Skip to main content

Random Musings on World Festival

* This year seemed to be "less hectic" in the pits and competition areas, but I think this was partially due to the way they had to spread out the events because of the tornado damage. I hope FIRST reps took note of how less easy crowds were able to move around and areas like the LEGO booth just didn't clog up like last year.

* Ralph Hempel gave a really nice demo that I caught bits and pieces of for his pbLua programming language. Time permitting, I think it's time for me to start investigating this option.

* FLL competition - okay, IMO, way too many perfect scores means it's time to increase the complexity. If I were designing the FLL competition, I'd add many more optional missions (such as the wave turbine) that give a mixture of points for doing different things. I'd add one "Mission Impossible" task on the board that takes a LOT of time but gives a LOT of points and is EXTREMELY difficult to accomplish. This would force those experienced teams to seriously consider attempting a high scoring event with an equally large chance to fail. Another discussion I had with some folks there was to possibly consider adding more trophies/awards for all-rookie teams. And finally, add a mission that exists on the other side's mat (maybe in either the rear right or rear left corners) that would involve a team's robot manipulating something outside their own area of operation.

* FTC - I can't really comment on the VEX changeover since I haven't had much to do with this specific competition, but talking with some of the test teams as well as many of the observers of the practice competitions using the new kit, I'd have to say that I heard a LOT more positive and supportive comments than negative. What negative comments I did hear were more related to the quirkiness of the new product, but as I understand beta hardware, that's supposed to be the case. Here's hoping the developers learned plenty during the event, with enough information for them to go back and finish polishing this new robot kit for next year. (ON a personal note - I love the look and feel of those aluminum parts and I REALLY want a kit of my own!)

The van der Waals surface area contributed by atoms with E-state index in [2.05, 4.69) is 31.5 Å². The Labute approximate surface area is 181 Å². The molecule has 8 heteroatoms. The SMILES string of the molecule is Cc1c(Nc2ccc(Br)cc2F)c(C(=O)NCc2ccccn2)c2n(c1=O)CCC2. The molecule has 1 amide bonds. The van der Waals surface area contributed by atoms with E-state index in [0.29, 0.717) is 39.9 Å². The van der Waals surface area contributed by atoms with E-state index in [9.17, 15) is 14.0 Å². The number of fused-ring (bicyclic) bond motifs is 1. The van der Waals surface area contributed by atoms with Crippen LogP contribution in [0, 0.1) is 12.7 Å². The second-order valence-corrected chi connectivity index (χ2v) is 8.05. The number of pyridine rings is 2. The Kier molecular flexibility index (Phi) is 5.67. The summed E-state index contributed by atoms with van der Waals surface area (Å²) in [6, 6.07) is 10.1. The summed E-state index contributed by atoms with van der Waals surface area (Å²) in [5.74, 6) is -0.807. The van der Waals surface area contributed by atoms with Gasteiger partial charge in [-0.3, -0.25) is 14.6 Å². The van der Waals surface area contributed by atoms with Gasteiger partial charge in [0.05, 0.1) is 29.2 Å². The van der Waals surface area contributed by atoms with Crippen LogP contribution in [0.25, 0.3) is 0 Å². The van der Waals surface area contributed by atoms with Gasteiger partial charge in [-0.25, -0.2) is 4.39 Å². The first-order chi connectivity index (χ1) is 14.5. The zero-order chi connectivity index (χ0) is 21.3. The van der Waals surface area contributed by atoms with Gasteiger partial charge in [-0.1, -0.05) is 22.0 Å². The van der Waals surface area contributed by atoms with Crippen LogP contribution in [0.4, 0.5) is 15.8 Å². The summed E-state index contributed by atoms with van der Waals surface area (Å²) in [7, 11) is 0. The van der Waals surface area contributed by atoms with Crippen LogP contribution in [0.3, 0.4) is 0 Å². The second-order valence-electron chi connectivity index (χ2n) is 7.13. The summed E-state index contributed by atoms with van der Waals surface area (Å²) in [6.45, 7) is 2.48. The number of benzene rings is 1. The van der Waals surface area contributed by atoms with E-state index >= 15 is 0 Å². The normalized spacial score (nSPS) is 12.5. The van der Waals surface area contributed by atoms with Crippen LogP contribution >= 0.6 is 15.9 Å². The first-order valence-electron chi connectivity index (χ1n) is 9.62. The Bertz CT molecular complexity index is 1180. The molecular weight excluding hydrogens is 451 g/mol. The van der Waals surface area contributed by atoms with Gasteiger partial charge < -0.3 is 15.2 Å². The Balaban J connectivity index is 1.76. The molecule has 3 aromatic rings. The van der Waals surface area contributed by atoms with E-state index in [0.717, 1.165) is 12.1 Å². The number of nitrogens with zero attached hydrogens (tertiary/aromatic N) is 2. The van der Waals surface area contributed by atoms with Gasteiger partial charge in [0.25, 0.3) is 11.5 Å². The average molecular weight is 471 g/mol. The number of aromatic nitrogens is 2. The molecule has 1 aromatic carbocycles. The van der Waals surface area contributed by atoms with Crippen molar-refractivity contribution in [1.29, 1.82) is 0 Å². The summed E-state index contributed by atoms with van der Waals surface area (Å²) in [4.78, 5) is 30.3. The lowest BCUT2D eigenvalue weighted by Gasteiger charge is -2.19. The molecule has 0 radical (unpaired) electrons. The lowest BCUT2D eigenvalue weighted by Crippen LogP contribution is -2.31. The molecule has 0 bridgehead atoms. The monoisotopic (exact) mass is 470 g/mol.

* LEGO Booth - LEGO's booth this year had much more space, additional tables, and some very nice and new interactive elements such as the remote control helicopter and the blimp with the wireless video camera. You could tell by the kids' (and adults!) expressions that they had a fun time. LEGO reps were floating around all the time to answer questions and it was nice to watch the kids get pictures and autographs from Kjeld, owner of The LEGO Group. Plenty of giveaways, too - including the small NXT and RCX brick collectibles. Hold on to those RCX mini-bricks - only 1000 were made if I heard correctly.

* No Starch - Fay Rhodes, Chris Smith, Jonathan Daudelin, and I were fortunate to finally meet the Chief Editor of No Starch Press, Bill Pollock, who you can thank for the Idea Book, Zoo Book, and the Inventor's Guide. And that's just a start! No Starch has some other books on the way this year and their library is really growing.

* Growth - I don't have exact numbers, but based on talks given by Dean Kamen and a few others, it appears that FIRST and all the various competitions have no end in sight when it comes to growth. Dean Kamen and his FIRST staff are hard at work trying to find corporate, state, and country support, both financially and by people-skills, to keep the organization growing. There was also a nice delegation from Russia to oversee the events because apparently they are looking at growing FIRST over there, too.

* New NXT Products - yes, new products are coming. Can I talk about them? Some. HiTechnic has some announcements coming shortly so watch their website. There were also some "classified" products that were demo'd but a very powerful Non-Disclosure Agreement is blocking my keyboard (does the NDA prevent me from saying I'm under an NDA??? Hope not.)

* Junior MCP - yes, the rumors are true that LEGO was accepting applications at World Fest for a Junior MCP - I don't have a whole lot more to tell you and I don't know if the application period was only for WF or if they will open it up on their website (I'll look into it). The nice thing is that LEGO is seriously considering expanding the MCP to include its primary audience. That cannot be a bad thing.